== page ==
Our heaters come with the basic exhaust/intake components at no additional charge. (This can save as much as $250.00 or more)*
Some installations are simple and some are more complex. We recommended that a person who is contemplating a tankless heater first speak to a contractor/plumber to assess the potential costs for the proposed installation.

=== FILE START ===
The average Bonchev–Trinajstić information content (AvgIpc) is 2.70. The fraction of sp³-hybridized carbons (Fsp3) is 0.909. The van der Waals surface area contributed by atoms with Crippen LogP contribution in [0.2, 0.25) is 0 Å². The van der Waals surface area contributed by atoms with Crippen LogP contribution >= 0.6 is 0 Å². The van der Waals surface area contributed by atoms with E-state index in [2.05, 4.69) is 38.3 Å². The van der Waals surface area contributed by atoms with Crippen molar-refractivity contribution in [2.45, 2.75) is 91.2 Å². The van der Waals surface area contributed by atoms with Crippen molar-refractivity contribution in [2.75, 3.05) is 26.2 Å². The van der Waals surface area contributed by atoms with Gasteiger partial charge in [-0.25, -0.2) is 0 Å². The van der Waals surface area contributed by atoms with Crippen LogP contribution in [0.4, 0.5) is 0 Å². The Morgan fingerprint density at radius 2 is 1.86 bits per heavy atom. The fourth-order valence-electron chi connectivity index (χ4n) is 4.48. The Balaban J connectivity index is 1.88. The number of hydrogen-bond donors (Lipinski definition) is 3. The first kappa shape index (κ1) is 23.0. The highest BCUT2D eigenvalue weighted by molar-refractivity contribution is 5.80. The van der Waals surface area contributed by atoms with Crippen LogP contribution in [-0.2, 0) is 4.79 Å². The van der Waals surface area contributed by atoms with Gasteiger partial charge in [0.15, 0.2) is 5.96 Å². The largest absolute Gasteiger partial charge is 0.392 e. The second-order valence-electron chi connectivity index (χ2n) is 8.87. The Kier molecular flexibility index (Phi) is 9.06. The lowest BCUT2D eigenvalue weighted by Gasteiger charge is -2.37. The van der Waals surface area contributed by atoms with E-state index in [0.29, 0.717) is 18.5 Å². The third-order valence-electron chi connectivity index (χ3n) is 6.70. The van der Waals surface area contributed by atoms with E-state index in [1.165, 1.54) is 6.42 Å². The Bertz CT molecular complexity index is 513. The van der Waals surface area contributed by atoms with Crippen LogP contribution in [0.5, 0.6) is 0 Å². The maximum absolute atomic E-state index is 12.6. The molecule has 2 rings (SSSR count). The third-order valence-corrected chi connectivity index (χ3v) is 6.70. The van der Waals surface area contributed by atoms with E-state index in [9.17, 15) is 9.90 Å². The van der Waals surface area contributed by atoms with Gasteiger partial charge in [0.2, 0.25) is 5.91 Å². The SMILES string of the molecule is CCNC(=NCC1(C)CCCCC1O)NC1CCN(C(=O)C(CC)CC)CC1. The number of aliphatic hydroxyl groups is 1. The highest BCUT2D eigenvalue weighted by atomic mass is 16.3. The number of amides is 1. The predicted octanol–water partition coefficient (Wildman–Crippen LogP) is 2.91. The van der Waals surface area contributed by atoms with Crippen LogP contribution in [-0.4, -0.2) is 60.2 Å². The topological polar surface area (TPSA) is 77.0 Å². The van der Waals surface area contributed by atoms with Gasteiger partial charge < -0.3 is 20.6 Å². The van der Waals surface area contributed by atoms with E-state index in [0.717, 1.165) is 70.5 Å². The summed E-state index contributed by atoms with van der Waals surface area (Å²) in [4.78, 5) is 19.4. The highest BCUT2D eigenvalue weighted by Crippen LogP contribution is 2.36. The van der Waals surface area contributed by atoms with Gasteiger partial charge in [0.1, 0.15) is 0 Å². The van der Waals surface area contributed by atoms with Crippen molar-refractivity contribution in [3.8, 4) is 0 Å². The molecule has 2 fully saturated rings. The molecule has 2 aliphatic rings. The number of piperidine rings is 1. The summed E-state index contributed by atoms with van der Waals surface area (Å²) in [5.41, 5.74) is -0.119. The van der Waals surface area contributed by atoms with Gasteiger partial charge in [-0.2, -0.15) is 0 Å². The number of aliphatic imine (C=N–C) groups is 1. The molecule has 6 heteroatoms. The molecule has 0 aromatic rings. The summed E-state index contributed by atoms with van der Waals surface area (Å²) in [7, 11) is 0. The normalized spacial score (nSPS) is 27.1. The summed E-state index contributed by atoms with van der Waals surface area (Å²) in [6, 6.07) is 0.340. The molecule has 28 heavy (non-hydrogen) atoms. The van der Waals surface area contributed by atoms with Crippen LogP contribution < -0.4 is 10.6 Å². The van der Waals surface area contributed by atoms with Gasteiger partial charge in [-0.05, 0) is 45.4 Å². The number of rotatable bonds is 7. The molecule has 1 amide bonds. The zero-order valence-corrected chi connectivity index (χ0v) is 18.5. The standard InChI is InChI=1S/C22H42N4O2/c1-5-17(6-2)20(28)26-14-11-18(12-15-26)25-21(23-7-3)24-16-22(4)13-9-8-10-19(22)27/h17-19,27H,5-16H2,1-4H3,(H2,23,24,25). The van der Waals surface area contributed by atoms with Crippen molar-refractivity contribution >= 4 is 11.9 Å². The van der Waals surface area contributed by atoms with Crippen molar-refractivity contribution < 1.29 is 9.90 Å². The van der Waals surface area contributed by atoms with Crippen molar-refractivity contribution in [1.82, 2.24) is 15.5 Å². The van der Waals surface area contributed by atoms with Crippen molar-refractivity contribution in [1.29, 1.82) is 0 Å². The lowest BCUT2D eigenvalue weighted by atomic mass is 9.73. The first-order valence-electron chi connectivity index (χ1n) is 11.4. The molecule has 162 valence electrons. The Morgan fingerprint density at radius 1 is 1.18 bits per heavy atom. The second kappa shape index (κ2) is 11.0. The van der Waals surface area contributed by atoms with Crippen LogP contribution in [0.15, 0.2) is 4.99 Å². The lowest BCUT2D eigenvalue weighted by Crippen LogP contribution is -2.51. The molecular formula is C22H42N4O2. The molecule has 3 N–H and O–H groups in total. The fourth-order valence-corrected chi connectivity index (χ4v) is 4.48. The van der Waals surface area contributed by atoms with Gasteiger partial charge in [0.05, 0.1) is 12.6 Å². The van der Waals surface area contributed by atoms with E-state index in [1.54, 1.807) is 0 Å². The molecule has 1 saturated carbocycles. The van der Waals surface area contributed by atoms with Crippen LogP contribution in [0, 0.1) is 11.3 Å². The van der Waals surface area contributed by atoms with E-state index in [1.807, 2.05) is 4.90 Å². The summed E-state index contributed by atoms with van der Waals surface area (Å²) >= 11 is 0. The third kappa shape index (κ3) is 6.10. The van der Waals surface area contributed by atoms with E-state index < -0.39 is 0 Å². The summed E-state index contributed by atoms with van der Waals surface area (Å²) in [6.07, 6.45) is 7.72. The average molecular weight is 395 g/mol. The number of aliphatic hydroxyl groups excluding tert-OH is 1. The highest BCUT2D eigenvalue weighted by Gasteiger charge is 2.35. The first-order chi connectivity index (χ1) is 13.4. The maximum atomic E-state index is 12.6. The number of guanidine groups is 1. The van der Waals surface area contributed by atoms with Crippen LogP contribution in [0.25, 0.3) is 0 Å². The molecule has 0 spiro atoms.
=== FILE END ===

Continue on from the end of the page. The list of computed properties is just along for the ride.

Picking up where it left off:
*Additional extension pieces maybe necessary to complete an installation . Q. How hot is the water from the tankless water heater? A. Most tankless heaters have computer-control systems which can be pre-set to deliver a desired water temperature. This temperature can be regulated up or down. Traditionally, 120 degrees is the setting on a water heater. Q. Can I use more than two water fixtures at the same time? A. Many tankless water heaters will handle more than two fixtures at the same time, or two showers simultaneously. Some units can handle three showers at the same time, depending on the model of heater, the type of nozzle on the faucets and showers, and the plumbing system. Q. Can I use more than two water fixtures at the same time? A. Yes. Many tankless water heaters will handle more than two fixtures at the same time, like two showers simultaneously. You can even use three showers at the same time, depending on the model of heater, the type of nozzle on your faucets and showers, and your plumbing system. Q. Why do I need electric power for my gas tankless? A. If the model you are considering does not have an electrical plug-in, then we recommend that you reconsider your intentions. If there is not an electrical requirement, then the unit cannot be anything but a natural draft type heater. We consider these to be obsolete for any user except outdoor mounting for sheds, barns, rustic cabins and campsites. If a unit is to be installed inside a dwelling, it should be forced air and the best and safest choice is a dual-vent (balanced dual-chamber type intake/exhaust). Most modern tankless heaters have forced air exhaust, and many are also forced air intake as well. These units have a small electric fan motor inside the enclosure. The electric power required is 120V AC, which is the standard power outlet in U.S. homes. Most local codes have specific requirements on the electrical connection. Most local codes do not allow extension cords when connecting to the power outlet. Our on-demand gas water heaters use natural gas or propane (LP) to heat the water, but electricity is required for the blower fan motor, the digital remote and to power the circuit board. It has no pilot light and uses an electronic ignition. Actual electrical consumption is minimal. Q. Which model of tankless water heater should I purchase? A. For indoor mounting, the best and safest choice is a direct-vent (balanced dual-chamber type intake/exhaust). We recommend only this type of heater. The natural draft ones still being sold by some manufacturers are considered obsolete by most experts. Proper sizing of an on-demand water heater is important. For any application, the first thing to do is to estimate the peak flow capacity that will be needed in the home. This is the maximum GPM to be supplied by the water heater at any one time. For residential use, this will most likely be the maximum number of fixtures that may be used simultaneously, multiplied by the flow rate of these fixtures. Preferably, this calculation should only be done by a qualified plumber or contractor. Once this maximum flow rate is calculated, consult the specifications for each heater to determine which model meets the peak demand GPM sum. For best results, it is recommended that the shopper first consult with a trusted plumber or contractor.